How do you think I feel when *he’s* not happy?

But, it’s not always about me.

Our society runs on the theory that the mating relationship is the most important relationship there is.  That romantic love can conquer all – that a good spouse can make your day shiny even if it’s pouring rain, and that it is, in the end, their responsibility to make you happy, no matter what.  Not true.

We* raise our romantic relationships to the level of idols as a culture.  We whine and moan when “we aren’t happpppy”, and we self-flagellate when *they* aren’t happy and we can’t fix it.   Of course it’s more pleasant to live with a happy person, and to be a happy person.  Some of this urge is simply selfish.  Some isn’t, but it’s a pointless exercise in naval-gazing to figure out which is which.   How, then, shall we go forward?

The answer circles back ’round to the same place that all my answers do, of late.  Put your relationship with God first.

I have found that God is faithful – if I ask, “am I doing right by this person (or in this situation)?  Please help me live as You want me to live”, He’s right there to correct me and keep me in line.  Sincerely seeking righteousness is a search that *will* be helped along.   How that operates might be different from person to person – but it will operate.  God doesn’t leave His children stranded.

That prayer requires me to set aside my ego.  I have to not be ‘being good’ because I’m me, but because I’m responding to the urges of the Spirit.  It’s not me, it’s God.   That’s not as much fun as when it’s me.  I enjoy being the driver.   Sort of.  I enjoy being the driver when the road’s clear and the weather’s perfect.  When the storm comes up in rush hour traffic, it’s much nicer not to be the one behind the wheel.

And that brings us around to the original  point.  Sometimes the storm is because of something I’ve done or not done.  Then that’s on me – the storm is about *my* behavior, so it’s my behavior that has to change.  But sometimes the storm hasn’t anything to do with me.  Sometimes the person to whom we are yoked is going through stuff that has nothing to do with us!  A lifetime is a long time – stuff happens!

There lies the rub.  If the situation isn’t related to me, then it’s likely out of my control.  All my jumping up and down and rolling around trying to be “better” isn’t helpful.  But I do need to keep myself at my best – the last thing that my beloved needs when he’s going through storms is me to add difficulty.   How do you even do that?

God.  That’s it.  Just God.  I *don’t* know when to speak and when to be silent, when to stand on my head to get a grin and when silliness is going to be irritating.  But God does.  And so, if I relinquish the control over “I must make him happy” and just chill out – God will take care of things.  He’s always happy to drive, it’s me that keeps insisting that I am just fine now, I can handle this.

Moreover, if I plug into God, I can get my needs met and not flip out.  In my own strength, I can chill for a bit, nails biting into my palms.  If I put my eyes on Jesus, I can walk on the water – I can let go, and let God, and my time limit is based on how long I concentrate on Him.  I can relinquish the dual need to please my husband and to be found pleasing – if the One I’m trying to please is Christ.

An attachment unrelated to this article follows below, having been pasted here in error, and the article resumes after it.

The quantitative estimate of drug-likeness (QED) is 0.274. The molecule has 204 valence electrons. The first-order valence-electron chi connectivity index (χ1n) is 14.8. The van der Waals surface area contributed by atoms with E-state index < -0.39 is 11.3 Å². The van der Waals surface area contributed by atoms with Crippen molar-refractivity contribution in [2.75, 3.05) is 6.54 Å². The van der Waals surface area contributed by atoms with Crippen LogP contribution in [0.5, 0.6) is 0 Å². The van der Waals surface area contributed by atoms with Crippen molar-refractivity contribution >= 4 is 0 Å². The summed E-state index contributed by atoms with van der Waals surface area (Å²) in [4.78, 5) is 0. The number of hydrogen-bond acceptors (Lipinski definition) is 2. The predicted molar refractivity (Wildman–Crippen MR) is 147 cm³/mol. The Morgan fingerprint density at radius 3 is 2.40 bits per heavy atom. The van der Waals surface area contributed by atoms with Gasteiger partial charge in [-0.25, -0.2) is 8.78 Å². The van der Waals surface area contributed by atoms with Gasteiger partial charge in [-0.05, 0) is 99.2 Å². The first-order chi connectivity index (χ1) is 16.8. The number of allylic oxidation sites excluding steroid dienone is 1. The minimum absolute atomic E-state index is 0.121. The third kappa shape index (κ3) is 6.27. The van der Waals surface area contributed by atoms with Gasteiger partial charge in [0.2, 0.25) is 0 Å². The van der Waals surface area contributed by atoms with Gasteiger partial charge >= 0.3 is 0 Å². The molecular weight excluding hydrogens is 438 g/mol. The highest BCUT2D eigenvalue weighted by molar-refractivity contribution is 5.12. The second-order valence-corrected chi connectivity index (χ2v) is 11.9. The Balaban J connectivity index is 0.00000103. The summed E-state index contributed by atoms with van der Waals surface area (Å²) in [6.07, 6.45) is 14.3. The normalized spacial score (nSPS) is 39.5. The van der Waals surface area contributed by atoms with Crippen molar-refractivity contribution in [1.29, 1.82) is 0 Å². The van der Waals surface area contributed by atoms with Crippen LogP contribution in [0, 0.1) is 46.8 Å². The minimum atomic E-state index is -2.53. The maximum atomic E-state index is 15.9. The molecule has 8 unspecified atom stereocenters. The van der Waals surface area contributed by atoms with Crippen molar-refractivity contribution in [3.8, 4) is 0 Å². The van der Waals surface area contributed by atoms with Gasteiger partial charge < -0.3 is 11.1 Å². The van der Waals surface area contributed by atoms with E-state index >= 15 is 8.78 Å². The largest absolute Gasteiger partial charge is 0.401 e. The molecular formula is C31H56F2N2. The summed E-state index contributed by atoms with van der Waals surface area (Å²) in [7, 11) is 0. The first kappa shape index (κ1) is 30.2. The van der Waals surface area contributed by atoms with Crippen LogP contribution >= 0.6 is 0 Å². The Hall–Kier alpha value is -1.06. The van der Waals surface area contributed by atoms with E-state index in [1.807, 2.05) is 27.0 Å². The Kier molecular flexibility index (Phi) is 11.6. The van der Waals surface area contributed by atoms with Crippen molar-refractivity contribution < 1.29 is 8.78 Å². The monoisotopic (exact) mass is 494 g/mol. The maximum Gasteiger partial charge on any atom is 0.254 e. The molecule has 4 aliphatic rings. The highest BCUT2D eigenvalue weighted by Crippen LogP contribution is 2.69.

Everything in everyone’s life isn’t about me.

Weird, in’t?


*If you haven’t figured out that “we” very much includes “me”, and that this is written at least half to the woman in the mirror, let me clarify – I might be broadcasting this message, but it’s a message I need to sit with and take to heart.

Moving on to the next lesson

I’ve been struggling lately to let go and get on with the lessons that God wants to teach me right now, and I’m struggling because I am clinging on to the lessons that I learned in seasons past.

My lessons-to-learn center on faith – I’m supposed to be chilling out with my eyes open, waiting to see what God will do.   I’m supposed to actually tell him what I want, and be honest about emotions as they come up (or as they emerge from the soil in my psyche where I’d buried them).

That’s not an easy thing for me. I don’t do waiting very well, and I actively enjoy working for my goals.

But I get “wait” – even though I find being goal-less (for the moment) very discomfiting, I get it.

The hard bit is being asked to be honest about wanting the things I still want.  I learned, veryveryvery thoroughly, the lesson about giving all your desires to God, and if something was becoming an idol, dragging it up to the altar and leaving it there.   I learned the lesson about submitting my will and my desires to God’s plan, no matter how I felt about it.

That was a good lesson.  That was an important lesson.  But I can’t get on with learning new lessons until I stop obsessing about this one.  It wasn’t the LAST lesson.

I was reminded of the lesson I am working on last night, at a baptism I wasn’t expecting to attend (prayer answered, -coughcough-), because the lady who was baptized asked for our testimonies, and I remembered the verse that brought me back to church: